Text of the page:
Woman at Point Zero by Nawal El Saadawi

A powerful account of a murderer, prostitute, and just a woman taking back her freedom and dignity in the world. This is a true story of a woman in Cairo, Egypt sentenced to death for killing her pimp. She tells her story to a psychiatrist the night before she's executed.

Here are a few quotes to give you feel for the book. This is far too complex, raw, and emotionally powerful book for me to write a review worthy of this book.

Quote 1

When they pronounced the word 'patriotism' I could tell at once that in their heart of hearts they feared not Allah, and that at the back of their minds patriotism meant that the poor should die to defend the land of the rich, their land, for I knew that the poor had no land.

Quote 2

I came to realize that a female employee is more afraid of losing her job than a prostitute is of losing her life. An employee is scared of losing her job and becoming a prostitute because she does not understand that the prostitute's life is in fact better than hers. And so she pays the price of her illusory fears with her life, her health, her body, and her mind. She pays the highest price for the things of the lowest value. I now knew that all of us were prostitutes who sold themselves at varying prices, and that an expensive prostitute was better than a cheap one. I also knew that if I lost my job, all I would lose with it was the miserable salary, the contempt I could read every day in the eyes of the higher level executives when they looked at the lesser female officials, the humiliating pressure of male bodies on mine when I rode in the bus, and the long morning queue in front of the perpetually overflowing toilet.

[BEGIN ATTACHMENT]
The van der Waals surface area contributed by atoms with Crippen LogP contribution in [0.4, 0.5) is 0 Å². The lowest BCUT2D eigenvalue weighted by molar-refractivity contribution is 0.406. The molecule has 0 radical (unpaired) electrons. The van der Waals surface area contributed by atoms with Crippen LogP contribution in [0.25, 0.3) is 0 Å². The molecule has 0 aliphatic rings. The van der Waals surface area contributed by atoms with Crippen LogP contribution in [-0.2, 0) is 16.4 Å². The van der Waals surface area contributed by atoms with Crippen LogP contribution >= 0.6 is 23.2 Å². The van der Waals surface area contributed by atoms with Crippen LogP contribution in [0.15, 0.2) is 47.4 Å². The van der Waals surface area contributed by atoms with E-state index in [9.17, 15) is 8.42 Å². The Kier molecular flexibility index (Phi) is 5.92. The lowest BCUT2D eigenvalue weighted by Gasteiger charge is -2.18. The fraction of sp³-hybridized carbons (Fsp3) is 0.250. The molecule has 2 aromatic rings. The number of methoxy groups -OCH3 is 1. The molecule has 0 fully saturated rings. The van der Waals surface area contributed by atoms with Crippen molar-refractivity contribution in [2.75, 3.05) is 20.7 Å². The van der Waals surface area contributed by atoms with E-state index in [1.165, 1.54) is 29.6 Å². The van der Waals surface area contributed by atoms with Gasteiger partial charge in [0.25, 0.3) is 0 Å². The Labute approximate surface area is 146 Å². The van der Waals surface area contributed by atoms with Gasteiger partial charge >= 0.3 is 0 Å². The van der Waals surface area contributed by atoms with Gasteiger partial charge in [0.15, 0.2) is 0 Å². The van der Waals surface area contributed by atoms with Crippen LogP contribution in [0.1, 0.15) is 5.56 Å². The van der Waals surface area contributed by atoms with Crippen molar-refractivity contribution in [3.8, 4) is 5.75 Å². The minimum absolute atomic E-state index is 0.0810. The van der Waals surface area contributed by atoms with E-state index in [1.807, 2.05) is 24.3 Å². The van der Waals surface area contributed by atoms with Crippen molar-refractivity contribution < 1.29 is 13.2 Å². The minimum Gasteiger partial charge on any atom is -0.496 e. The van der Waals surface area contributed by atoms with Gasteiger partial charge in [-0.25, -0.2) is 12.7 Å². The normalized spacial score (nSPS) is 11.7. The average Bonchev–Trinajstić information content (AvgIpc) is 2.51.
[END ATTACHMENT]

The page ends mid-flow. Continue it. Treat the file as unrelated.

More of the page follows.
Quote 3

A woman's life is always miserable. A prostitute, however, is a little better off. I was able to convince myself that I had chosen this life of my own free will. The fact that I rejected their noble attempts to save me, my insistence on remaining a prostitute, proved to me this was my choice and that I had some freedom, at least the freedom to live in a situation better than that of other women.

Rating: ★★★★★ Book #62 in my My 2019 Reading Challenge

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